Battle of Walaja, 633

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Khalid ibn al-Walid versus Andarzaghar: A Rashidun army under Khalid seeks to annihilate a Sassanid Persian army under Andarzaghar before a second Sassanid Persian army can arrive. Can Khalid decisively defeat Andarzaghar without it being just a pyrrhic victory before the second army arrives?

walaja preview 1

Significance

This is yet another important stepping stone to Muslim conquest of the Middle East, each one more remarkable than the last.

Analysis

This battle is touted as the East’s answer to Cannae, both of which involve commanders using a double envelopment maneuver to annihilate a larger army. It is said that Khalid had never heard of Hannibal and his execution of the double envelopment maneuver is certainly unique to Hannibal’s at Cannae. While Hannibal’s double envelopment has been studied extensively, its result explained by the Roman commander’s impetuousness against Hannibal’s brilliant deployment and execution, Khalid’s double envelopment requires more explanation. How did the Rashidun cavalry simply deploy in the Persian rear and remain there until the climax of the battle without being detected? This is a common mistake of ancient and medieval commanders (see Daras or Torvioll), but it still requires further explanation in this case.

walaja preview 2

Notes

After I announced Season V, I held a poll asking viewers to vote on which animation they would like to see released first. Tyre, Cowpens and Six Days’ took an early lead but Walaja somehow beat them all. I was shocked to see such interest in a medieval, non-European battle. The result was abandoning two animations halfway done while I hurried to finish Walaja.

I am glad that this battle did not feature an intense debate over numbers and casualties as I went through with Yarmuk. Sources were relatively few for this battle so I have personally filled in a few holes that arose in my research with common sense. I have no doubt that any of them will arouse suspicion or even be noticed.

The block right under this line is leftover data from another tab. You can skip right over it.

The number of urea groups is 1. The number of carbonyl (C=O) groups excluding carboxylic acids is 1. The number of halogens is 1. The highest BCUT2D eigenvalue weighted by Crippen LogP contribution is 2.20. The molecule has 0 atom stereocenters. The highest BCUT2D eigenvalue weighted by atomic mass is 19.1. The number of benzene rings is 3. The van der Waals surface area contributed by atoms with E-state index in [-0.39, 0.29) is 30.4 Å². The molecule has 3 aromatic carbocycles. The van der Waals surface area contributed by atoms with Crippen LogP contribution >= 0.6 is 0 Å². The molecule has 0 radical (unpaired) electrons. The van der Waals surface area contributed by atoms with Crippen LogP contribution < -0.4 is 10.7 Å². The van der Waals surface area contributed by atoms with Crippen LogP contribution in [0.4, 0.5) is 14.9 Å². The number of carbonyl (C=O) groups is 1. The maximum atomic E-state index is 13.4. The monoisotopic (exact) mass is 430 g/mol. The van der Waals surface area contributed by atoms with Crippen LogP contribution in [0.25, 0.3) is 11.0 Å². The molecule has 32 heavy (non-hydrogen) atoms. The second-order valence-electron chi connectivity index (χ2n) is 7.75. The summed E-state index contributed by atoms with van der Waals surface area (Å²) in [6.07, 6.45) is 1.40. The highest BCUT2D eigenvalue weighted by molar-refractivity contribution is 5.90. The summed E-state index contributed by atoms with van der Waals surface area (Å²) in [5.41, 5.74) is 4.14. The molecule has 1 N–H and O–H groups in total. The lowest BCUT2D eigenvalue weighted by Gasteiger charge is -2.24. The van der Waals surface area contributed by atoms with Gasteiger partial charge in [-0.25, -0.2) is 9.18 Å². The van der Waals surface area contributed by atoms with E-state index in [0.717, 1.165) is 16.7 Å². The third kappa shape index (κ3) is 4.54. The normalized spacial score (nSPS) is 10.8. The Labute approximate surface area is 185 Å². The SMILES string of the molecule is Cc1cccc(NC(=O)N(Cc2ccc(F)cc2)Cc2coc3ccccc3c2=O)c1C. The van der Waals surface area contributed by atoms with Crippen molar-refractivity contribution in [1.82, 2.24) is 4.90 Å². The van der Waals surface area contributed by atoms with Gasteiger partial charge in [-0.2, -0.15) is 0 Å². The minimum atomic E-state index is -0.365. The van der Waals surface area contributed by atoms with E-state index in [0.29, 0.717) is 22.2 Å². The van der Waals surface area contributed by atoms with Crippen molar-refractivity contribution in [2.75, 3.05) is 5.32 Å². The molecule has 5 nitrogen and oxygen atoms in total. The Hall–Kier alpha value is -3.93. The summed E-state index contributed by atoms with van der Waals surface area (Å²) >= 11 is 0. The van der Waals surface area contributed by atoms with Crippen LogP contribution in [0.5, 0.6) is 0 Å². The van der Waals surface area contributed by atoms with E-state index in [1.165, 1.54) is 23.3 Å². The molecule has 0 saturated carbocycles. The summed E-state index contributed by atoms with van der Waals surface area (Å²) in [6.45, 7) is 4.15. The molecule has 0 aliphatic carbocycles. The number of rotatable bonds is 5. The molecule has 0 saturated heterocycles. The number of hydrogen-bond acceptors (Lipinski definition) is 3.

– Jonathan Webb

Works Consulted

Akram, Agha Ibrahim. The Sword of Allah: Khalid bin al-Waleed – His Life and Campaigns. Oxford: Oxford University Press, 2004.

Muir, William. Annals of the Early Caliphate A.D. 632-680. Amsterdam: Oriental, 1968.

Tabari, Jarir al. The Challenge to the Empires. Translated by Khalid Yahya Blankinship, vol. XI of The History of al-Tabari. Albany: State University, 1993.

Images

Map of the world: http://en.wikipedia.org/wiki/List_of_map_projections

Map of Western Eurasia: http://en.wikipedia.org/wiki/File:Persia_600ad.jpg.

Rashidun cavalry: www.tedtoy.com/newtoysoldiers.htm

Rashidun cavalry: http://www.dbaol.com/armies/army_96_figure_1.htm

Rashidun infantry: http://www.dbaol.com/armies/army_100_figure_1.htm

Sassanid Persian cavalry: http://www.dbaol.com/armies/army_73b_figure_1.htm

Sassanid Persian infantry: http://www.dbaol.com/armies/army_73b_figure_1.htm

 

If you enjoyed the Battle of Walaja 633 battle animation, you may also enjoy these other battle animations:

Battle of Yarmuk 636, another battle featuring Khalid Ibn al-Walid:

yarmuk preview 1

Ulm Campaign 1805, another battle featuring the nearly complete destruction of one of the sides’ armies:

ulm preview 1

Battle of the Trebia 218 BC, another battle featuring use of a hidden ambush force to achieve the envelopment of both flanks:

trebia preview 1Thank you for visiting The Art of Battle: Animated Battle Maps.

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Readers Comments (12)

  1. the arabs defeated byzantines and destroyed persians in only 15 years. moreover the arabs divided their forces and attacked them in the same time. their religious motivation played a significant role in these campaigns. but we must know that before arab-muslim invasion, the persians and byzantines fought each other nearly 20 years. it was the last roman-persian wars and ended in 628. very before the beginning of muslim invasion.. so we can say that both powerful empires were tired and exhausted by fighting each other. in my opinion, this situation brought rapid and easy victories to arabs.